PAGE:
What do recent advances in economic geography teach us about the spatial distribution of economic activity? We show that the equilibrium distribution of economic activity can be determined simply by the intersection of labor supply and demand curves. We discuss how to estimate these curves and highlight the importance of global geography—the connections between locations through the trading network—in determining how various policy relevant changes to geography shape the spatial economy.
We study the role of European Immigration on local and aggregate economic growth in the United States between 1880 and 1920. We employ a big data approach and link, at the individual-level, information from the Population Census, the universe of patents and millions of historical immigration records. We find that immigrants were more prolific innovators than natives, and document large differences in innovation potential across nationalities and regions in the United States. To measure the importance of immigrants for the creation of new ideas and economic growth, we develop a new spatial model of growth through dissemination of knowledge and workers’ mobility. The model allows us to use our micro and regional empirical findings to measure immigrants’ innovation human capital and the degree of knowledge diffusion which regulates scale effects. We quantitatively analyze the effects of imposing major immigration restrictions on American economic growth in the 19th and early 20th century. We find large, accumulating, losses from these restrictions. Both the scale effects and the exclusion of high-human capital immigrants contribute significantly to these losses.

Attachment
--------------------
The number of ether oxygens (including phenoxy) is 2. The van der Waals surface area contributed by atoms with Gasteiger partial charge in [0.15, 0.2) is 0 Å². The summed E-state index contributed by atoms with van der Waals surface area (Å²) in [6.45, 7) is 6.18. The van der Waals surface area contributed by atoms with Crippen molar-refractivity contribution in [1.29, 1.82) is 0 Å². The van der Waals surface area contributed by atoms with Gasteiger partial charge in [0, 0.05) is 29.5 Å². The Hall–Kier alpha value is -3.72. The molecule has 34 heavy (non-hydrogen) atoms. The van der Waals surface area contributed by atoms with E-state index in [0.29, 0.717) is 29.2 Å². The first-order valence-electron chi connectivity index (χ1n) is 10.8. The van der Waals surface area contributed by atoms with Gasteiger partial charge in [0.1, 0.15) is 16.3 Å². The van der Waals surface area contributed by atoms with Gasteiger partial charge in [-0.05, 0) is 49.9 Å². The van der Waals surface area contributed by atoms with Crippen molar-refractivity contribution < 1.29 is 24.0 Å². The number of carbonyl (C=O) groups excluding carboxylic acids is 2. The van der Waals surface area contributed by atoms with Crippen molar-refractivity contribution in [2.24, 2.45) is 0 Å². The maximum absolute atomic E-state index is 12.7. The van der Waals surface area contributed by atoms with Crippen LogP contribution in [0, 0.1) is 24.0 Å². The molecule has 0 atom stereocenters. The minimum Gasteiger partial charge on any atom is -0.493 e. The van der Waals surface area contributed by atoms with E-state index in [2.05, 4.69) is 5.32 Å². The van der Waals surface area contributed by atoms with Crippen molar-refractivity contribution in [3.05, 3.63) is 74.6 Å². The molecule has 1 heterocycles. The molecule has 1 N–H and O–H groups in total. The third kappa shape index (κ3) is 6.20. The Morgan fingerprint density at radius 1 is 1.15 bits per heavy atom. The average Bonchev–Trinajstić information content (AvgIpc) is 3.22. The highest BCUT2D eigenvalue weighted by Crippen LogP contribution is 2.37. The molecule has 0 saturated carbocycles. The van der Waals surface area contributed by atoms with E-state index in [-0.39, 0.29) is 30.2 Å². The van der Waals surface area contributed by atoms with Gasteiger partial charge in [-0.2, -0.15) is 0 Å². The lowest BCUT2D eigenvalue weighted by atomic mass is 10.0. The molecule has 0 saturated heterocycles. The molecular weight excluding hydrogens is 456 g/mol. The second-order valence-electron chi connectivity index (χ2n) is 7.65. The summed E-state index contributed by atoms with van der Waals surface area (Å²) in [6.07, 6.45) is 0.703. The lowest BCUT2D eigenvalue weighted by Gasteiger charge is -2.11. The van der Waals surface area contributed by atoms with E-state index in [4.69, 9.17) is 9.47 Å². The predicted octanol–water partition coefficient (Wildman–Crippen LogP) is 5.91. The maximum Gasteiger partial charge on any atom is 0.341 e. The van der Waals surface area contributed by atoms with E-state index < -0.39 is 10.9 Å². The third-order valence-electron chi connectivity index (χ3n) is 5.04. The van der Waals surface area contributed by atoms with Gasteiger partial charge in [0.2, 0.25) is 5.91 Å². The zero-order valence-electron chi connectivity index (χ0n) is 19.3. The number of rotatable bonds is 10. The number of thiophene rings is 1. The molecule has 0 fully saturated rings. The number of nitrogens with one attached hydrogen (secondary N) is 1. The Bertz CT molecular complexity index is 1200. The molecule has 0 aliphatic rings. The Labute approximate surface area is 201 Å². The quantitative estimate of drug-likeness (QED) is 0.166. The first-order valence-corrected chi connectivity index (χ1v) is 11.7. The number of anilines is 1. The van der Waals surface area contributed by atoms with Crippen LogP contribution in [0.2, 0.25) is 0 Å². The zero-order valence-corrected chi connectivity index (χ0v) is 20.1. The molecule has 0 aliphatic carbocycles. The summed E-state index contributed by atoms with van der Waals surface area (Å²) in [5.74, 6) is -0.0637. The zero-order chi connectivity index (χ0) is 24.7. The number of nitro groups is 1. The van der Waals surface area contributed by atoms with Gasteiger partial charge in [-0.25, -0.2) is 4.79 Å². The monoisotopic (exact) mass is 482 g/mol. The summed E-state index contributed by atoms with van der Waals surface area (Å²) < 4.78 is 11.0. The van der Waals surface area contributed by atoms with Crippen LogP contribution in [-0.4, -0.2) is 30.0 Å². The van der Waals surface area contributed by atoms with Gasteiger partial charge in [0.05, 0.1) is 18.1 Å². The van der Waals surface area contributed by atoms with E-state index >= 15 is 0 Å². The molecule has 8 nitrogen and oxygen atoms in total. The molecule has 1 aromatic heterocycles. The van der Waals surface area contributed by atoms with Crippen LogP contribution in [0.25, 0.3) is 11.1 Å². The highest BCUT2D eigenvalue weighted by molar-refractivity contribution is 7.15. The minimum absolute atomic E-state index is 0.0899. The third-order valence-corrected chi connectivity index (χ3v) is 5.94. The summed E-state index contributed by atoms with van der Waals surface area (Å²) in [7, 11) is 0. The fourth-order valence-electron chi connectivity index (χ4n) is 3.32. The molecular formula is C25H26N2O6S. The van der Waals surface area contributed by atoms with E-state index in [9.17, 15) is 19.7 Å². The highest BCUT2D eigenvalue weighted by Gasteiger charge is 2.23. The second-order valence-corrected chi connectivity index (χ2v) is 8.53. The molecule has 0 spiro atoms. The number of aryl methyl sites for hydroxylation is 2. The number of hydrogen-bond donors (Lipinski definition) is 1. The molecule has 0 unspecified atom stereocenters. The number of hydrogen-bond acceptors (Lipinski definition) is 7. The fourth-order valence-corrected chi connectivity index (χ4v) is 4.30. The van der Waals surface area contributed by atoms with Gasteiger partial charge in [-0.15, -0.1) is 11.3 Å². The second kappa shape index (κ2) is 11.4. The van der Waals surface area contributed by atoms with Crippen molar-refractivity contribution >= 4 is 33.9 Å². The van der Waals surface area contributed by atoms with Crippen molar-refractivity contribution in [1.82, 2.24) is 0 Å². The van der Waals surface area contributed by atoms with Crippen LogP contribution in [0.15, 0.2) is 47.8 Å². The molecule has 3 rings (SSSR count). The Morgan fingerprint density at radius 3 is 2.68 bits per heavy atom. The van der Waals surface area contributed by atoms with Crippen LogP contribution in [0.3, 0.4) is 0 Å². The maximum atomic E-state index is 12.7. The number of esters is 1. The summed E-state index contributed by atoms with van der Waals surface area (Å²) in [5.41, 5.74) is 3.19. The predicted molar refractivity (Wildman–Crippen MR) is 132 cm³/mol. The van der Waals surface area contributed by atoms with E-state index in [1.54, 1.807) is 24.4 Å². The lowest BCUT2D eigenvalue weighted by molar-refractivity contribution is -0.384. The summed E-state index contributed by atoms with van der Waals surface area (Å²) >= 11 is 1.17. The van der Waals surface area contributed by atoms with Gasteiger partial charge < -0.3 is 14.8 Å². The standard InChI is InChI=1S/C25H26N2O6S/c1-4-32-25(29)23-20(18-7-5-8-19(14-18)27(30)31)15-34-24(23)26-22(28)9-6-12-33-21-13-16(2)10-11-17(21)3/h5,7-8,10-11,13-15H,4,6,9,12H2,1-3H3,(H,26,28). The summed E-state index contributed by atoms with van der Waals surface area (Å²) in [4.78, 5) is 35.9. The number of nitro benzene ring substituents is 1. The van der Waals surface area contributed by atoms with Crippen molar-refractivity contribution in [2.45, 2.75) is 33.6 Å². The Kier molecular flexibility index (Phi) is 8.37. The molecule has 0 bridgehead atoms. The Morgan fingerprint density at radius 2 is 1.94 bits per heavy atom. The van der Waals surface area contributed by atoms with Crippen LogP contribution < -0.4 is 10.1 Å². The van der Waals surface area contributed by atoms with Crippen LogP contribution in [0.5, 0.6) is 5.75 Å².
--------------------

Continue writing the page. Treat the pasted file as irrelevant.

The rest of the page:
We examine multi-product exporters and use ﬁrm-product-destination data to quantify export entry barriers. Our general-equilibrium model of multi-product ﬁrms generalizes earlier models. To match main facts about multi-product exporters, we estimate our model with rich demand and access cost shocks for Brazilian ﬁrms. The estimates document that additional products farther from a ﬁrm’s core competency incur higher unit costs, but face lower market access costs. We ﬁnd that these market access costs diﬀer across destinations and evaluate a scenario that standardizes market access between countries. The resulting welfare gains are similar to eliminating all current tariﬀs.